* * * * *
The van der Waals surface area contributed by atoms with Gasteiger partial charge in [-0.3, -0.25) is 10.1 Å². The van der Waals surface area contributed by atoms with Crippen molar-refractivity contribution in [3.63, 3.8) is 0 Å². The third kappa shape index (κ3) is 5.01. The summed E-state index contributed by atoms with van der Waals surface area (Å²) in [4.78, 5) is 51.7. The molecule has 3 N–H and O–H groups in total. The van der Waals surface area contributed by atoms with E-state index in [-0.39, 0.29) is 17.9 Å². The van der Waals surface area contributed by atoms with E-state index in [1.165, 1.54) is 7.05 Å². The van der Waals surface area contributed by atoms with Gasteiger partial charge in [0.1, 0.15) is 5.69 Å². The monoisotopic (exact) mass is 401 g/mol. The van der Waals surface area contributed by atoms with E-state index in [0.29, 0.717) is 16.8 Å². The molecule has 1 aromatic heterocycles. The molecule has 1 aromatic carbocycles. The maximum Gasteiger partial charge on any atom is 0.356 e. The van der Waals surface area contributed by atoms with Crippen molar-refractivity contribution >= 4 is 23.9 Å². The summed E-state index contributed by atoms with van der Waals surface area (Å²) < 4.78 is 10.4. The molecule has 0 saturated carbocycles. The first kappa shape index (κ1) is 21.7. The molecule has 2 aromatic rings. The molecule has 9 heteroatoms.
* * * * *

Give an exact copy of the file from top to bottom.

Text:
The van der Waals surface area contributed by atoms with Gasteiger partial charge in [-0.3, -0.25) is 10.1 Å². The van der Waals surface area contributed by atoms with Crippen molar-refractivity contribution in [3.63, 3.8) is 0 Å². The third kappa shape index (κ3) is 5.01. The summed E-state index contributed by atoms with van der Waals surface area (Å²) in [4.78, 5) is 51.7. The molecule has 3 N–H and O–H groups in total. The van der Waals surface area contributed by atoms with E-state index in [-0.39, 0.29) is 17.9 Å². The van der Waals surface area contributed by atoms with E-state index in [1.165, 1.54) is 7.05 Å². The van der Waals surface area contributed by atoms with Gasteiger partial charge in [0.1, 0.15) is 5.69 Å². The monoisotopic (exact) mass is 401 g/mol. The van der Waals surface area contributed by atoms with E-state index in [0.29, 0.717) is 16.8 Å². The molecule has 1 aromatic heterocycles. The molecule has 1 aromatic carbocycles. The maximum Gasteiger partial charge on any atom is 0.356 e. The van der Waals surface area contributed by atoms with Crippen molar-refractivity contribution >= 4 is 23.9 Å². The summed E-state index contributed by atoms with van der Waals surface area (Å²) < 4.78 is 10.4. The molecule has 0 saturated carbocycles. The first kappa shape index (κ1) is 21.7. The molecule has 2 aromatic rings. The molecule has 9 heteroatoms.